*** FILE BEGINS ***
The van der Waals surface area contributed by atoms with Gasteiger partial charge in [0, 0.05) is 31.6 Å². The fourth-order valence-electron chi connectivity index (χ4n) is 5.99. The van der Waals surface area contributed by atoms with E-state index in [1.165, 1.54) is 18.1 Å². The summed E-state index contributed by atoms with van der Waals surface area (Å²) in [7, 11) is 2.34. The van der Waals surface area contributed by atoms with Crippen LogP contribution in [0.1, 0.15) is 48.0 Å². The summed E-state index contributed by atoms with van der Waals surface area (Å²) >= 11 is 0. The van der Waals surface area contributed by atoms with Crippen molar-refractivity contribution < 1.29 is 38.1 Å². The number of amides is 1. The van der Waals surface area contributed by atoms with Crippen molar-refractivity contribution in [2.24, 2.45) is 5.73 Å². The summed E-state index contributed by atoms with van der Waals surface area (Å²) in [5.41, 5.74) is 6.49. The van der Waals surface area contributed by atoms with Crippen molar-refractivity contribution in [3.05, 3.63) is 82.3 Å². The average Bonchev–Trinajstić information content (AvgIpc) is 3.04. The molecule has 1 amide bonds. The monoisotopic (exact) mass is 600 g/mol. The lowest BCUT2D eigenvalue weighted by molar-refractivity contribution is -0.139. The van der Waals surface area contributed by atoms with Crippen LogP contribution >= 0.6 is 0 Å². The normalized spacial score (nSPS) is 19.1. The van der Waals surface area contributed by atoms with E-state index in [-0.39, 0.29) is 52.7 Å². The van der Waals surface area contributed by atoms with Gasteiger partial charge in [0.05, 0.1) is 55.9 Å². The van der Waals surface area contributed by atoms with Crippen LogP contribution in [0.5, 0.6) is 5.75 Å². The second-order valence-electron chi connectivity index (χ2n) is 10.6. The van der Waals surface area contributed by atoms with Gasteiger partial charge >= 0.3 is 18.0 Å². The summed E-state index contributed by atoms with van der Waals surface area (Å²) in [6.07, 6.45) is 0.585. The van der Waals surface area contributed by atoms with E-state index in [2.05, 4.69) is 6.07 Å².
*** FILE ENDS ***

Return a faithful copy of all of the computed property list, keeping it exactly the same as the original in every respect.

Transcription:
The van der Waals surface area contributed by atoms with Gasteiger partial charge in [0, 0.05) is 31.6 Å². The fourth-order valence-electron chi connectivity index (χ4n) is 5.99. The van der Waals surface area contributed by atoms with E-state index in [1.165, 1.54) is 18.1 Å². The summed E-state index contributed by atoms with van der Waals surface area (Å²) in [7, 11) is 2.34. The van der Waals surface area contributed by atoms with Crippen LogP contribution in [0.1, 0.15) is 48.0 Å². The summed E-state index contributed by atoms with van der Waals surface area (Å²) >= 11 is 0. The van der Waals surface area contributed by atoms with Crippen molar-refractivity contribution < 1.29 is 38.1 Å². The number of amides is 1. The van der Waals surface area contributed by atoms with Crippen molar-refractivity contribution in [2.24, 2.45) is 5.73 Å². The summed E-state index contributed by atoms with van der Waals surface area (Å²) in [5.41, 5.74) is 6.49. The van der Waals surface area contributed by atoms with Crippen molar-refractivity contribution in [3.05, 3.63) is 82.3 Å². The average Bonchev–Trinajstić information content (AvgIpc) is 3.04. The molecule has 1 amide bonds. The monoisotopic (exact) mass is 600 g/mol. The lowest BCUT2D eigenvalue weighted by molar-refractivity contribution is -0.139. The van der Waals surface area contributed by atoms with Crippen LogP contribution >= 0.6 is 0 Å². The normalized spacial score (nSPS) is 19.1. The van der Waals surface area contributed by atoms with E-state index in [-0.39, 0.29) is 52.7 Å². The van der Waals surface area contributed by atoms with Gasteiger partial charge in [0.05, 0.1) is 55.9 Å². The van der Waals surface area contributed by atoms with Crippen LogP contribution in [0.5, 0.6) is 5.75 Å². The second-order valence-electron chi connectivity index (χ2n) is 10.6. The van der Waals surface area contributed by atoms with Gasteiger partial charge >= 0.3 is 18.0 Å². The summed E-state index contributed by atoms with van der Waals surface area (Å²) in [6.07, 6.45) is 0.585. The van der Waals surface area contributed by atoms with E-state index in [2.05, 4.69) is 6.07 Å².